A young soldier who died exactly 100 years ago has been officially acknowledged as the first New Zealand casualty of World War One.
At Waikumete Cemetery this morning the New Zealand Defence Force formally declared that Robert Arthur Hislop, a Territorial soldier from the North Island Railway Battalion, was the first member of the New Zealand Armed Forces to die as a result of their war service.
In a moving graveside ceremony, Hislop's place in New Zealand military history was confirmed by an Army officer while a Defence Force chaplain offered thanks for his brief service with the battalion, an element of the Territorial Force mobilised at the declaration of war to guard key locations around New Zealand. In a traditional military gesture, a bugler sounded the Last Post, which signals that a soldier's duty is over.
Twenty one year Hislop was on picket duty on the Parnell Railway Bridge on the evening of 13 August 1914 when he fell between two sets of rail lines to the road below. He died in Auckland Hospital from his injuries on August 19, two weeks after New Zealand joined Britain in the war against the German Empire. Hislop was given a military funeral attended by the rank and file of the Territorials and the NZ Expeditionary Force.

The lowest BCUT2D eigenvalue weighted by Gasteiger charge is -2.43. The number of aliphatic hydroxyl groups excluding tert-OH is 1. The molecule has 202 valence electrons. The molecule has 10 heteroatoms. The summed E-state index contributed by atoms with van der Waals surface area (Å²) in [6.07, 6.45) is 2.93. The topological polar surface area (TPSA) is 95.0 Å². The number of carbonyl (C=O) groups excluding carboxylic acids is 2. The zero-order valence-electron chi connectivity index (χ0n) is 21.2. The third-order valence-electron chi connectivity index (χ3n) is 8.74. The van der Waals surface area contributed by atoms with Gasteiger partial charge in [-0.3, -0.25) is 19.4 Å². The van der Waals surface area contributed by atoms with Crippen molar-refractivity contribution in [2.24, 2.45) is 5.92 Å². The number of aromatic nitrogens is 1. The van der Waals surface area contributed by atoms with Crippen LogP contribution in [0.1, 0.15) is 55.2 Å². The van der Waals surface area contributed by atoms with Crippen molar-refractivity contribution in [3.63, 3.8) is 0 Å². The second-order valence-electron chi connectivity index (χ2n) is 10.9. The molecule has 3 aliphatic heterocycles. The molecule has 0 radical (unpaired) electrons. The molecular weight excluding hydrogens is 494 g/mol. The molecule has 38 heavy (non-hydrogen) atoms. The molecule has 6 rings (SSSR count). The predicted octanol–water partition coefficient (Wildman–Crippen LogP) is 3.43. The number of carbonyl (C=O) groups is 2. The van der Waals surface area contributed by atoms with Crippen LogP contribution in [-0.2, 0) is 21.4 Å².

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Over the decades the circumstances of his death faded from history and the inscription on his gravestone at Waikumete in Glen Eden - which describes him as "the first NZ soldier to give his life during the Great War" - became so weathered as to be virtually illegible. His great-niece Sue Atkins learned about Hislop's war service when she started investigating her family's history. She was given invaluable help by Sarndra Lees, collection manager human history at Auckland Museum, who researches people and their history behind the gravestones.
The grave of Robert Hislop in Waikumete Cemetery. Photo /
Sue Atkins said her wider family were honoured that Robert Hislop had been acknowledged in a special way.